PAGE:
That might sound like a stupid thing to ask. If your account is emptied, you surely did something wrong. You were careless with your password, didn’t update your virus scanner, clicked some links in a spam message that happened to install malware, et cetera. Right?
So what happens when that’s not what happend? What if your computer is fully up-to-date with all patches for all your software (which is unlikely; even Microsoft’s Chief Security Advisor uses unpatched software). And you only visit safe sites, such as those belonging to your university or the manufacturer of your PC. Your firewall is running. Your AV scanner is up-to-date.
Here’s a newsflash: you can still get infected by malware that will steal your login information, credit card information and who knows what else. There will always be unpatched vulnerabilities such as the recent one for Internet Explorer. And the latest malware will generally not be detected; it takes some time before new virus definitions are generated and pushed out.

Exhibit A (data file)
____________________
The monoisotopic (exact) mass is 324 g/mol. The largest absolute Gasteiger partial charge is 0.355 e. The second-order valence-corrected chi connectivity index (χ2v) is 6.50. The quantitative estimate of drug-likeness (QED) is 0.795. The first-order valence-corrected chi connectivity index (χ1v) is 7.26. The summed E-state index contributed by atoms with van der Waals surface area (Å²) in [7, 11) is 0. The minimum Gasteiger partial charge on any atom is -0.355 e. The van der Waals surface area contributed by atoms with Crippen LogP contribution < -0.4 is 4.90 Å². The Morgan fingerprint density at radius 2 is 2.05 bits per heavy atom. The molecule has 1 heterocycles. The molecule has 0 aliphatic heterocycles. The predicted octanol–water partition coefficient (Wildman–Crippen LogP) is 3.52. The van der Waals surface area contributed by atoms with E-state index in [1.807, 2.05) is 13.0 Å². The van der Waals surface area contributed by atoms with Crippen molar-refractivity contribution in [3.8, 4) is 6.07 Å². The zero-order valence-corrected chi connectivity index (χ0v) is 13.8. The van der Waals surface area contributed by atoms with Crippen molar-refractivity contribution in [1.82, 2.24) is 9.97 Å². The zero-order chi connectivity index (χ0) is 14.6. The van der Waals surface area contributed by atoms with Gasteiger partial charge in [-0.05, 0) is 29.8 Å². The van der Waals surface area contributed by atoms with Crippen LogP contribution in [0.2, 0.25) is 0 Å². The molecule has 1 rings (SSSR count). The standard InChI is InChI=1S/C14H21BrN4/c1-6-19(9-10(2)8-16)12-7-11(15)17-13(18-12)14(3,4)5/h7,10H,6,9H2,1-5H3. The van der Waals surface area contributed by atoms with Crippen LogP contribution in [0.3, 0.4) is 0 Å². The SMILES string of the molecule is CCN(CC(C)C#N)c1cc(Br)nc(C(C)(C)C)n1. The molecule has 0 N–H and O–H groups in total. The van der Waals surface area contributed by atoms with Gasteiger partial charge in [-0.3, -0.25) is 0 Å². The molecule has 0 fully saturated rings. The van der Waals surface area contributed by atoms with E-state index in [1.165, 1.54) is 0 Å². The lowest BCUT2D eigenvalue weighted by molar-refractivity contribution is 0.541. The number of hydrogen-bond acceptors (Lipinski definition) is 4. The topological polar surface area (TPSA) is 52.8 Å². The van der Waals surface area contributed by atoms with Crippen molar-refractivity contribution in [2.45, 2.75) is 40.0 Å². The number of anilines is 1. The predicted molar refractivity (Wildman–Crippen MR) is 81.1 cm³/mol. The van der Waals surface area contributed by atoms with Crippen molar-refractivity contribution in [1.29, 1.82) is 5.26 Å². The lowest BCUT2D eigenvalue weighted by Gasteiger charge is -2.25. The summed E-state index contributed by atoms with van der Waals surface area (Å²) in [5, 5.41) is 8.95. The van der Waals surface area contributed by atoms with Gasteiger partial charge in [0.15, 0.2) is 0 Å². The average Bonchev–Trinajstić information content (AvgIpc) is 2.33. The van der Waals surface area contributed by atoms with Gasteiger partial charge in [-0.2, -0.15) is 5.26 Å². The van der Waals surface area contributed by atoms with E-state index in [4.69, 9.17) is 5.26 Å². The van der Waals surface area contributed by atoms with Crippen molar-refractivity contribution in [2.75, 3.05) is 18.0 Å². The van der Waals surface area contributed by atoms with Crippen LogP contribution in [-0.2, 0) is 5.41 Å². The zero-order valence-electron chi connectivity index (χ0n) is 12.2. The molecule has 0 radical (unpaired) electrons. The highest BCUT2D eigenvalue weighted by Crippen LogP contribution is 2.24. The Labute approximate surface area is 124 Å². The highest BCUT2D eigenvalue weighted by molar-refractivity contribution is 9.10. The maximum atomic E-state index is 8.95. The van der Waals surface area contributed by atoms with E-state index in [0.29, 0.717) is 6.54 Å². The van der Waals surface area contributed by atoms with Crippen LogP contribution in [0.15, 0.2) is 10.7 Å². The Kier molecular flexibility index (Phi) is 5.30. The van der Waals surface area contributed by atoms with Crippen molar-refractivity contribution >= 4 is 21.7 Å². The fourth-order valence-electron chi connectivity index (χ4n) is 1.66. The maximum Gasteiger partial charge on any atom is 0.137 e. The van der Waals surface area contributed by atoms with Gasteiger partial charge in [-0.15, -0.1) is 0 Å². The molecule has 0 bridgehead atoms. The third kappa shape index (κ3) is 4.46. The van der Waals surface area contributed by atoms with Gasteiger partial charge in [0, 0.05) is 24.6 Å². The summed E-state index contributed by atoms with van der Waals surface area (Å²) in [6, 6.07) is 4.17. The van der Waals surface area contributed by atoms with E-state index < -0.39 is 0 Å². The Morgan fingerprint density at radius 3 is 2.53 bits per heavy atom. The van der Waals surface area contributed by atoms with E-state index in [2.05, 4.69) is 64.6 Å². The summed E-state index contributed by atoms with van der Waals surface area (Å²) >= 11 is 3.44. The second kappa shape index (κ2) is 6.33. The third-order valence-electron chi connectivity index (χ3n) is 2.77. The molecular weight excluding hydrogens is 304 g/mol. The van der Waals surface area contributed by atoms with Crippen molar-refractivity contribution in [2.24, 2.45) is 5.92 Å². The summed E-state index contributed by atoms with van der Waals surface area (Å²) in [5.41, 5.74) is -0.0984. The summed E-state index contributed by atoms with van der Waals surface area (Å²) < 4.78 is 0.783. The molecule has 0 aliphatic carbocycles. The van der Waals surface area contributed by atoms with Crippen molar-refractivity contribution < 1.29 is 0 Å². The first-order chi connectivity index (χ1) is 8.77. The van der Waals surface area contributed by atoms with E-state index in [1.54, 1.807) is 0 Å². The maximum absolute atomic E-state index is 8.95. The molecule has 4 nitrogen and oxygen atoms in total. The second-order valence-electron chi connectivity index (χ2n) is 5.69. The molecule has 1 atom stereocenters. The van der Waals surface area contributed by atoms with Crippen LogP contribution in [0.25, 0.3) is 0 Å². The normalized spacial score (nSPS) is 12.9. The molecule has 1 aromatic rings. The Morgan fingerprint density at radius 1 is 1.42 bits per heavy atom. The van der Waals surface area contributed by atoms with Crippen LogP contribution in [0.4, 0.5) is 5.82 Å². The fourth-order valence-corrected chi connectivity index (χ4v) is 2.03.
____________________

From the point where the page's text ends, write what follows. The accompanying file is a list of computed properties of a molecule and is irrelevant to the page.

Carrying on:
Now let’s turn this around; even if you are careful and do everything you can to keep your PC safe, you can get hacked. I think everyone can agree that, in this case, a client that has taken the necessary steps to protect his computer should be reimbursed if money is stolen from his account. After all, he is not to blame. He has followed his bank’s instructions, but still lost money.
The real question is where to draw the line. At what point can a bank refuse to refund stolen money, and how can either the bank or the customer prove they did or did not protect their account information? Remember that question, because it’s going to become very relevant in the next years. Cybercriminals are getting smarter, and are increasingly targeting bank account information. With full control over the channel used to communicate with the bank (your PC), even two-factor authentication is not guaranteed to be safe.